/ 5 February 2024

Employment for doctors is increasing in public sector, says Phaahla

Debate On 2022 Sona At Cape Town City Hall In South Africa
Joe Phaahla. (Photo by Jaco Marais/Die Burger/Gallo Images via Getty Images)

Health minister Joe Phaahla has refuted claims that medical doctors who completed statutory community service programmes are struggling to find employment.

“It is important for me to indicate that whilst the phenomenon of rising numbers of unemployed graduates is being experienced across many sectors, in the public health sector, the employment of health professionals has been on a steady increase,” Phaahla told the media at a briefing on Monday in Pretoria. 

The minister’s statements come after the South African Medical Association Trade Union (Samatu) in January submitted a list of 825 unemployed medical doctors to the Department of Health (DoH). 

According to the department, the list provided by Samatu was checked against the PERSAL system, which found that 694 doctors on the list had only completed their community service by December 2023. 

The DoH said that over the past five years, there had been an annual increase in the employment of medical doctors, with about 1472 medical interns being hired in 2018, and  2101 hired in 2024.

“These increases over these years have happened despite the funding constraints,” said Phaahla. 

The minister alluded to “budget constraints” being the cause of unemployment for medical professionals. 

According to Phaahla, health departments at provincial level were in consultation with their treasuries to find ways to shield healthcare services by employing more doctors and improving infrastructure.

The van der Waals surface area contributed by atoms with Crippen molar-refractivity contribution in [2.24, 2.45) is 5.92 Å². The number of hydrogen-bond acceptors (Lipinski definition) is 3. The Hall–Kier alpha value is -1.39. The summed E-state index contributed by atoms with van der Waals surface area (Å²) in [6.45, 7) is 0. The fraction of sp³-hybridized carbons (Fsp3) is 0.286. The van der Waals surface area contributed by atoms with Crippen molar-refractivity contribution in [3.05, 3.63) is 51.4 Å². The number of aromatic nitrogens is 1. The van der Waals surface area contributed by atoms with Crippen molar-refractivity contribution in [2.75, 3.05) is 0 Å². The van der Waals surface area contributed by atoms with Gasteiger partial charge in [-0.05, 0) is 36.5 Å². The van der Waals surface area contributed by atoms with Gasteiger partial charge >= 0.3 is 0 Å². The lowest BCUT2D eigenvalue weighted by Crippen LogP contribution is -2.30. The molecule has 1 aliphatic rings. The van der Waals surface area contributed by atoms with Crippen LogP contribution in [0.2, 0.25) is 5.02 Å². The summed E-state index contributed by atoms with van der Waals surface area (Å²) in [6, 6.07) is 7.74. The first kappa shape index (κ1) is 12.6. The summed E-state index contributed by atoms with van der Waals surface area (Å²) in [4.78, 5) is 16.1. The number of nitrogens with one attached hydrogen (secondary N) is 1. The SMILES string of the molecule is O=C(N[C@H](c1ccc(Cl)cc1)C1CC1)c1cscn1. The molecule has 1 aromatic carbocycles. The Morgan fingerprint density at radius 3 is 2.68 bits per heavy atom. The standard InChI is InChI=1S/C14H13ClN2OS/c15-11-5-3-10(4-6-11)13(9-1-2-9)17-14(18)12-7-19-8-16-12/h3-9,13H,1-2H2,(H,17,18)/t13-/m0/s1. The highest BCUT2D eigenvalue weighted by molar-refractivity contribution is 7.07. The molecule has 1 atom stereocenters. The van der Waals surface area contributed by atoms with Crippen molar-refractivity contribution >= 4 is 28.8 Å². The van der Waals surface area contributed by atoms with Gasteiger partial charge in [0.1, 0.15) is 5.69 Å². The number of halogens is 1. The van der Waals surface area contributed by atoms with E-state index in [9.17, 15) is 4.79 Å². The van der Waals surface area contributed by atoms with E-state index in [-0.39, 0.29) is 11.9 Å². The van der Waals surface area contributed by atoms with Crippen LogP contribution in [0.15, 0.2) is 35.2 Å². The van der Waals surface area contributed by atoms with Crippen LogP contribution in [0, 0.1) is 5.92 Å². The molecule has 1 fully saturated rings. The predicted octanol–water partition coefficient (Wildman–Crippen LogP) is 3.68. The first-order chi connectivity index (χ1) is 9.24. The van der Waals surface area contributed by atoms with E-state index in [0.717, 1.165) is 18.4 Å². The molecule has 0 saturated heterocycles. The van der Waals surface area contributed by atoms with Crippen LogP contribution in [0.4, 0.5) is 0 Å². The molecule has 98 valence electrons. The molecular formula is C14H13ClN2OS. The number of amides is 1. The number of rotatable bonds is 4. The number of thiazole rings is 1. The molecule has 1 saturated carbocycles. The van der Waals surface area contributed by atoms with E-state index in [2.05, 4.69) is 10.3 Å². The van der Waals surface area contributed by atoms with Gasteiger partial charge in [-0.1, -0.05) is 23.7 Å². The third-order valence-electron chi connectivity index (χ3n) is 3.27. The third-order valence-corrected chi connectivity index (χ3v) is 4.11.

The health sector also faced a challenge with the 7.5% salary adjustment agreement at the Public Service Bargaining Council, which according to Phaahla was not budgeted for, and along with benefits, would increase the salary bill.  

“The intention is to check if there are areas where existing monies can be reassigned to enable the employment of more health professionals in the public health facilities,” said Phaahla.

Based on health department guidelines, all medical graduates have to do a two-year internship training in designated health facilities accredited by the Health Professions Council of South Africa. 

Once they have completed their internship, they have to do one-year community service in facilities selected by the National Department of Health in consultation with the Provincial Departments of Health. 

For community service, rural and township hospitals or marginalised areas are prioritised.

Meanwhile, the health ministry has recorded 46 suspected cholera cases and five laboratory-confirmed cases between the 1 January and 1 February 2024. 

Three of the cases were imported from Zimbabwe, which is currently battling the outbreak of the diarrheal disease. The other two cases are siblings with no travel history to cholera outbreak areas.

Four cases were detected in Limpopo hospitals in Musina and Helene Frans Hospital, while another case was confirmed at Helen Joseph Hospital, Gauteng.

“The local outbreak response teams have been activated to strengthen the investigation to conduct active case finding and contact tracing, to determine the source of infection where there is no travel history,” said Phaahla.

The ministry has called for vigilance and added that the country remains on high alert for a possible surge in cases at a community level.